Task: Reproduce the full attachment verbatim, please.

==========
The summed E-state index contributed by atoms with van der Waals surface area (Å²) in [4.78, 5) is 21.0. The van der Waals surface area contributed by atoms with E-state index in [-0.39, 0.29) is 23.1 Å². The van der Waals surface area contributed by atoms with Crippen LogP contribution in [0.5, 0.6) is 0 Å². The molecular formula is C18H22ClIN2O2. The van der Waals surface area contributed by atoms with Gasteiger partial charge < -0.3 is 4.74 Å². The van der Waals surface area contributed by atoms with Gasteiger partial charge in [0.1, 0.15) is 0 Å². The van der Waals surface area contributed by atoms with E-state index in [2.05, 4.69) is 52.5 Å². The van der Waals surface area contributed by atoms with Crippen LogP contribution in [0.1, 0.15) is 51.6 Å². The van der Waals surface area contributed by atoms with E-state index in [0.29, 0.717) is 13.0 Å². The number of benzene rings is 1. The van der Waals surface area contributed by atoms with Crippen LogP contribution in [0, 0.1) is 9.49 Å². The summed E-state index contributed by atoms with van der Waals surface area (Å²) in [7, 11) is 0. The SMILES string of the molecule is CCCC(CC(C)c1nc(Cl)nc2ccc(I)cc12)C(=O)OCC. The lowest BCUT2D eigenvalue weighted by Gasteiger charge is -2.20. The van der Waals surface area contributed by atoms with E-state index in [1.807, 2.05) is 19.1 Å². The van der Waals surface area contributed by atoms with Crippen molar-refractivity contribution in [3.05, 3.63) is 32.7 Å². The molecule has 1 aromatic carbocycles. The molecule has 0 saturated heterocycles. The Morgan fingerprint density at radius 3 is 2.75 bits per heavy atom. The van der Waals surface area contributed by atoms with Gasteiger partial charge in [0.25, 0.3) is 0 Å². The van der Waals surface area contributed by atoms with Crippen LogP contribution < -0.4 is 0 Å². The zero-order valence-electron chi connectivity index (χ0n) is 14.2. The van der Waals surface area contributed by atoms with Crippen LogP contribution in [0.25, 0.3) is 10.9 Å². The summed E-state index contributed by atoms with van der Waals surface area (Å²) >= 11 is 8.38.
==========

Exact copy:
The summed E-state index contributed by atoms with van der Waals surface area (Å²) in [4.78, 5) is 21.0. The van der Waals surface area contributed by atoms with E-state index in [-0.39, 0.29) is 23.1 Å². The van der Waals surface area contributed by atoms with Crippen LogP contribution in [0.5, 0.6) is 0 Å². The molecular formula is C18H22ClIN2O2. The van der Waals surface area contributed by atoms with Gasteiger partial charge < -0.3 is 4.74 Å². The van der Waals surface area contributed by atoms with Gasteiger partial charge in [0.1, 0.15) is 0 Å². The van der Waals surface area contributed by atoms with E-state index in [2.05, 4.69) is 52.5 Å². The van der Waals surface area contributed by atoms with Crippen LogP contribution in [0.1, 0.15) is 51.6 Å². The van der Waals surface area contributed by atoms with E-state index in [0.29, 0.717) is 13.0 Å². The number of benzene rings is 1. The van der Waals surface area contributed by atoms with Crippen LogP contribution in [0, 0.1) is 9.49 Å². The summed E-state index contributed by atoms with van der Waals surface area (Å²) in [7, 11) is 0. The SMILES string of the molecule is CCCC(CC(C)c1nc(Cl)nc2ccc(I)cc12)C(=O)OCC. The lowest BCUT2D eigenvalue weighted by Gasteiger charge is -2.20. The van der Waals surface area contributed by atoms with E-state index in [1.807, 2.05) is 19.1 Å². The van der Waals surface area contributed by atoms with Crippen molar-refractivity contribution in [3.05, 3.63) is 32.7 Å². The molecule has 1 aromatic carbocycles. The molecule has 0 saturated heterocycles. The Morgan fingerprint density at radius 3 is 2.75 bits per heavy atom. The van der Waals surface area contributed by atoms with Gasteiger partial charge in [0.25, 0.3) is 0 Å². The van der Waals surface area contributed by atoms with Crippen LogP contribution < -0.4 is 0 Å². The zero-order valence-electron chi connectivity index (χ0n) is 14.2. The van der Waals surface area contributed by atoms with Crippen LogP contribution in [0.25, 0.3) is 10.9 Å². The summed E-state index contributed by atoms with van der Waals surface area (Å²) >= 11 is 8.38.